TALLAHASSEE, Fla. (AP) -- Florida Gov. Ron DeSantis expressed concern during a Cabinet meeting Tuesday that the coronavirus pandemic will continue to hurt small businesses and may disrupt commercial real estate even after it's over.
"It seems to me that as you look to see what's happened, particularly in areas that have done real draconian restrictions on people being able to do businesses, that the pandemic has been a boon for like Amazon and some of these big companies," said DeSantis, a Republican. "It's been really difficult on a lot of mom and pops. And you look at these places around the country, some of those will never come back. Period."
DeSantis contrasted Florida with California, noting that Disney World reopened in Florida, but Disneyland hasn't reopened in California.
"So they opened at the peak of our infection in Florida -- at the peak -- and what's happened since they've been opened? It's gone down, steadily," DeSantis said. "Closing, I think, is like self-immolation."
He also said some businesses might realize after the pandemic that working at home could be a cost saver, and that could hurt commercial real estate.
"People are going to look and say, `Gee, do I need this expensive downtown office space?"' DeSantis said. "There are some businesses that went 90% remote and didn't miss a beat. So why would you do that? That's going to have impact on commercial real estate."
But he said society can't shut down, and many people need to show up for work instead of working from home.
"Not everyone can work from home. I mean, we have folks who are waiters, who work at hotels," DeSantis said. "You can't do that on Zoom. You've got to be there, and these are folks who, most of them are blue collar, most of them need to work to put food on the table. They don't have the luxury of just staying at home."
Also on Tuesday, Florida saw an uptick in the number of people being treated for COVID-19 in the state's hospitals, with 2,329 patients in the late morning, up 60 from the previous day, according to a hospital census posted online by the state.
State officials also reported 99 new deaths Tuesday, bringing its overall total to at least 13,579 and bringing the seven-day average of daily reported deaths down to a nearly two-week low of 90. Officials also reported 2,418 new COVID-19 cases in Florida residents.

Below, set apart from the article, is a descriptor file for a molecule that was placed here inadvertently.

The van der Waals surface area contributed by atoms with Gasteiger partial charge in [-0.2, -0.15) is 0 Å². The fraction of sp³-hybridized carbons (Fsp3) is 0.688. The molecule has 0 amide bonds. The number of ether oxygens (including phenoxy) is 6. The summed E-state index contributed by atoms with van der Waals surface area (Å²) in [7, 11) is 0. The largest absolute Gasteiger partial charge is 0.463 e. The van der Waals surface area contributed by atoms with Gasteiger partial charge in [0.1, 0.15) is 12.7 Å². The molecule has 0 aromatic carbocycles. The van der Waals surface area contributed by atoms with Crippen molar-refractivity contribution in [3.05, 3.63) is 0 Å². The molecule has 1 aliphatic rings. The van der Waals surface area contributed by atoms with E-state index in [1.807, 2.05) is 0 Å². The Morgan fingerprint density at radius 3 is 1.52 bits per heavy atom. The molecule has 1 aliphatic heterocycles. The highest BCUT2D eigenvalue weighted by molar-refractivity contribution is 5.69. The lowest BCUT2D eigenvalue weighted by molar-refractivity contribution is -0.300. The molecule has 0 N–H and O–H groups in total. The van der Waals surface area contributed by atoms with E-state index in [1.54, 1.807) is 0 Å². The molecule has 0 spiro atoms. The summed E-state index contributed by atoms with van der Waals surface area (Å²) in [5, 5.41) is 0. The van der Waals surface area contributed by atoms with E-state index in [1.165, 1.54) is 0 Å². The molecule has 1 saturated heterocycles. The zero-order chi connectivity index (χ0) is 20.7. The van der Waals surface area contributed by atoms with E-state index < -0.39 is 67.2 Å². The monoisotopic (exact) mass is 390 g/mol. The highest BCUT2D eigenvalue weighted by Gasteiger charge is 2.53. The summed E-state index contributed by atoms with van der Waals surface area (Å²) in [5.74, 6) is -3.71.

In Miami, on Tuesday, the board members for the state's largest school district voted unanimously to push back the gradual start of schools' reopening until Oct. 14, more than a week later than first proposed.
A soft opening of schools is expected for students in pre-K, kindergarten and first grade, and students with disabilities on Oct. 14. Schools will be fully open for all students who wish to return on Oct. 21. The Miami-Dade County School District's plan includes a staggered reopening of school buildings amid the pandemic.
The special school board meeting began Monday, but the final vote was delayed by more than 18 hours of public comment. The board on Monday asked questions of district staff and discussed policies before playing the voicemails, which are required to be heard before holding a vote.
The 762 public comments were playing overnight, possibly to no board member listening, the Miami Herald reported. The school board said it does not need a quorum during public comment.
Superintendent Alberto Carvalho has said 51% of families wish to send their children back for in-person learning, the newspaper reported. Miami-Dade County Public Schools is the fourth-largest school district in the United States, comprised of 392 schools, 345,000 students and more than 40,000 employees.
Many of the first 100 comments came from district educators and were largely against reopening schools.
Schools in Palm Beach County opened Monday, with about two-thirds of students and 1 in 12 teachers staying home. In neighboring Broward County, School Superintendent Robert Runcie planned to announce on Tuesday his plan to reopen schools for in-person learning on Oct. 5.